And part of it is the policy piece. Part of it is setting up new programs and policies in the community. A big part of it is also just being there to represent the community at special moments.
So, cutting ribbons when new businesses open. Giving out keys to the city when important people come to town. Proclaiming days, kissing babies, shaking hands.
At the time it can feel overwhelming, or not as substantive, but what I’ve seen firsthand is that it’s some of the most important work that you do. Recognizing people who are doing good things in the community and fostering that spirit of the community, when times are good. And also when times are tough.
In Santa Cruz, one of the things that the mayor does is set the agenda for the city council meetings. So there’s being the public face of city government, the baby kisser, the ribbon cutter, but there’s also being the gatekeeping of the public meeting agenda and the timing of when things are considered, which are very important aspects of the game. Is that common for mayors across other parts of the country?
It is. And this is where you sort of blend that executive with the legislative function.
And I think it’s increasingly important, as we face people disrupting meetings and incivility and all the modern challenges, to create effective meetings where the public body’s able to get their work done, but also do it in a way that people feel welcome to come participate even when they have deeply held disagreements with other members of the community.
It’s not an easy role. And in a setting where you’re either one of five or one of seven or one of 11 elected officials. Politics starts out as an individual sport, during elections, and then quickly becomes a team sport if you want to get anything done, where you need to find a majority to move things forward. And so often mayors have to have a lot of different skill sets, in order to understand different mindsets, frankly, in order to succeed.
That coordination across the elected council in California is made a little bit more difficult by the Brown Act, which says that coordination of policy behind closed doors is problematic, for good or ill. So, sometimes, especially in California, democracy takes a while. There are structural reasons and lessons learned over time.
We have this rule that you really can’t talk to a majority until you and your colleagues are meeting in public. Which is obviously very different than how Congress or state legislatures act, where all the votes are counted before they vote, and then they go through the business of casting their ballots.
And it makes it even more important that as a leader you understand your colleagues and sometimes understand their districts in really fundamental ways. Because you need to be able to anticipate where people will likely be supportive, where they may have concerns, and what kind of compromises may be available. And you’re not gonna be able to do it until you’re an open session.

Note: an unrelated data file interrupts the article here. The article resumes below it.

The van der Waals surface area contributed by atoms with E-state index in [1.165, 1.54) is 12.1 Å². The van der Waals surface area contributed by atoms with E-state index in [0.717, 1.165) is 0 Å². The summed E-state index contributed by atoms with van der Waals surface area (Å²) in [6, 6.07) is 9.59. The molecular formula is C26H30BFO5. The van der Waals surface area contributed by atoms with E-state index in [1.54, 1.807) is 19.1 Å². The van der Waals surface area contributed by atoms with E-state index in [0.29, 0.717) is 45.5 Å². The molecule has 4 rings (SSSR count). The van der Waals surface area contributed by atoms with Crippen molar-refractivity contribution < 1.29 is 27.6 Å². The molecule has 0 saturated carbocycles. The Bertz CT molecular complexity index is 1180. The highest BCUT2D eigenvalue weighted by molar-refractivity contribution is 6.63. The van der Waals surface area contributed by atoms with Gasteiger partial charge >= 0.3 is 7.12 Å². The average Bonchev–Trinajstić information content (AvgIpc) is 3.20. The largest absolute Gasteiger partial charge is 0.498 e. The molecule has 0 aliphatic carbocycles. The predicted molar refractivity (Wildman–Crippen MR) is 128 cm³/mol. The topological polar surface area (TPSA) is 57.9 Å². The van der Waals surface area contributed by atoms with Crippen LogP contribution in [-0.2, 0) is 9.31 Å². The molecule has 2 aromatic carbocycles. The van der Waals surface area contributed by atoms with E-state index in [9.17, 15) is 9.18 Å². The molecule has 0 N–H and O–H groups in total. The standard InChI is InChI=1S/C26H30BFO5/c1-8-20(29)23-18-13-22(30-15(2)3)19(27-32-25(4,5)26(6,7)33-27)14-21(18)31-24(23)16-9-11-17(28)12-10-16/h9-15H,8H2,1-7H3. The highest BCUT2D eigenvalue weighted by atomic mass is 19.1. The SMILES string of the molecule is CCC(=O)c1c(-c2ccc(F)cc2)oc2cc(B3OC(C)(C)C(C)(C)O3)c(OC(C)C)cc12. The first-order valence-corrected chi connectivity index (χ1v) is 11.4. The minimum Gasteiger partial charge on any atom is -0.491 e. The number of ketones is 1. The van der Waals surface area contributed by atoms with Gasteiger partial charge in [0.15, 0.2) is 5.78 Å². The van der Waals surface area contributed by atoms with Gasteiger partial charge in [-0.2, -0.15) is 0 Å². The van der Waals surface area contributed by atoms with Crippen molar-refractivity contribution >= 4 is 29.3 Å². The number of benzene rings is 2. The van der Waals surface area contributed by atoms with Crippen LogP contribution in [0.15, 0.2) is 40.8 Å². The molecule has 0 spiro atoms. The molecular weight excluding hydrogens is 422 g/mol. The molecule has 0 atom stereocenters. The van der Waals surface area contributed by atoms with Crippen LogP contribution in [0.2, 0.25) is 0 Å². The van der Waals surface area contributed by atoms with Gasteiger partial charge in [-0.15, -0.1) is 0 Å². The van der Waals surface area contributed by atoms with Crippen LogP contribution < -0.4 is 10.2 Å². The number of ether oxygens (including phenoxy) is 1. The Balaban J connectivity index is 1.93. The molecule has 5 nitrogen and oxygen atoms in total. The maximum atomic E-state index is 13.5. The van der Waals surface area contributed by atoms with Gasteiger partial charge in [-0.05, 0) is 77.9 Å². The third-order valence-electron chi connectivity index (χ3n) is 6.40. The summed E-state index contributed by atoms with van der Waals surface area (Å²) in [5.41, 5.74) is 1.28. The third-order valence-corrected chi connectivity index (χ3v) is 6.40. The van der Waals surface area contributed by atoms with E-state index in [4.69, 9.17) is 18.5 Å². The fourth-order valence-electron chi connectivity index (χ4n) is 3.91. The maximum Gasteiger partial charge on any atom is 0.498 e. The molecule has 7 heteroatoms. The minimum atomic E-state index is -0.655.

This is governing sometimes on the fly. And it’s a real challenge. People often talk about making government more like business. And there are certain aspects where I think government could learn from business. But the governance structures are so fundamentally different that it’s really apples and oranges.
Yeah. Nobody wants government to “move fast and break things.”
In a number of the interviews on your podcast, your guests note that their careers in elected office started off by being appointed members of boards and commissions. The genius of democracy in America is that whenever public money is being spent or a public resource being administered, members of the public are appointed to advise and oversee the expenditure of money or administration of that resource.
Can you talk more about the opportunities for members of the community to participate in non-elected public service roles?
I’m so glad you brought that up. Because I think it’s one of the underappreciated, under-talked-about ways to engage and shape your community. And these boards and commissions can play a really vital role in a number of ways.
One is, as you mentioned, they do create essentially a pipeline of talent into elected office. And so if you’re not sure whether you want to run or should run, serving on these commissions for a couple years, seeing how decisions are made, seeing what kind of decisions are made, and getting to know all the people, whether it’s city staff or other people in the community, constituents, you get to sort of understand some of the dynamics, before you commit to four-year terms or eight-year terms or whatever it is.
The second part is, when you’re on a city council or a board of supervisors, you’re dealing with 50 or 60 complex issues per meeting. And so you can go a little bit into depth, but not a lot of depth, because there’s just not the time or space.
And so you rely on these commissions to flesh out issues, whether it’s the water district or parking rates or planning issues, or beyond. And it gives a chance to bring the public, and people who sometimes have some professional experience, into these policy debates in a really helpful way.
So that we’re not trying to do it all at the last minute at the council meeting or this board meeting, but instead there’s been a process where input’s been solicited and people have had time to think in more depth about this.
The idea behind NewDeal is we can’t wait for leaders to be elected to Congress to start paying attention and supporting them.